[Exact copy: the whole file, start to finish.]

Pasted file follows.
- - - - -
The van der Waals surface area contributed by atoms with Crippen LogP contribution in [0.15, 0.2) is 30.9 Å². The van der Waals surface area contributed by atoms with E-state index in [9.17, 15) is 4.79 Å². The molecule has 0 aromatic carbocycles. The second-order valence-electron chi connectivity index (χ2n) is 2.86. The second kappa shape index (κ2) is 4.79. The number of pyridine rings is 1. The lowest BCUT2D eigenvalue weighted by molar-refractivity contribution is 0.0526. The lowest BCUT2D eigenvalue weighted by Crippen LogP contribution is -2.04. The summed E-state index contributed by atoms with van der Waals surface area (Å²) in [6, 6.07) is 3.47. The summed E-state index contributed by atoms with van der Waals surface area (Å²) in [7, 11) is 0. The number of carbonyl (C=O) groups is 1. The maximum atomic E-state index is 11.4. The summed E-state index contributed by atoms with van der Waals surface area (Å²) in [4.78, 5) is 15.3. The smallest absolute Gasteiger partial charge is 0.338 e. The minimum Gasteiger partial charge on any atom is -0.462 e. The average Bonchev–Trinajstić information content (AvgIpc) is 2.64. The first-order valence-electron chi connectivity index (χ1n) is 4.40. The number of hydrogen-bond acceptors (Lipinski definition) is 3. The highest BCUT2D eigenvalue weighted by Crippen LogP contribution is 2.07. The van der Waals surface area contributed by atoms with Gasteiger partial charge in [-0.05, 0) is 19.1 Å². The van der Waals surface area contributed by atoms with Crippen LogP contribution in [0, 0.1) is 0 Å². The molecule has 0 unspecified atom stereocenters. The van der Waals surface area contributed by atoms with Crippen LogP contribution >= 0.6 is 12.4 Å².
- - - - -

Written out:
The van der Waals surface area contributed by atoms with Crippen LogP contribution in [0.15, 0.2) is 30.9 Å². The van der Waals surface area contributed by atoms with E-state index in [9.17, 15) is 4.79 Å². The molecule has 0 aromatic carbocycles. The second-order valence-electron chi connectivity index (χ2n) is 2.86. The second kappa shape index (κ2) is 4.79. The number of pyridine rings is 1. The lowest BCUT2D eigenvalue weighted by molar-refractivity contribution is 0.0526. The lowest BCUT2D eigenvalue weighted by Crippen LogP contribution is -2.04. The summed E-state index contributed by atoms with van der Waals surface area (Å²) in [6, 6.07) is 3.47. The summed E-state index contributed by atoms with van der Waals surface area (Å²) in [7, 11) is 0. The number of carbonyl (C=O) groups is 1. The maximum atomic E-state index is 11.4. The summed E-state index contributed by atoms with van der Waals surface area (Å²) in [4.78, 5) is 15.3. The smallest absolute Gasteiger partial charge is 0.338 e. The minimum Gasteiger partial charge on any atom is -0.462 e. The average Bonchev–Trinajstić information content (AvgIpc) is 2.64. The first-order valence-electron chi connectivity index (χ1n) is 4.40. The number of hydrogen-bond acceptors (Lipinski definition) is 3. The highest BCUT2D eigenvalue weighted by Crippen LogP contribution is 2.07. The van der Waals surface area contributed by atoms with Gasteiger partial charge in [-0.05, 0) is 19.1 Å². The van der Waals surface area contributed by atoms with Crippen LogP contribution in [0, 0.1) is 0 Å². The molecule has 0 unspecified atom stereocenters. The van der Waals surface area contributed by atoms with Crippen LogP contribution >= 0.6 is 12.4 Å².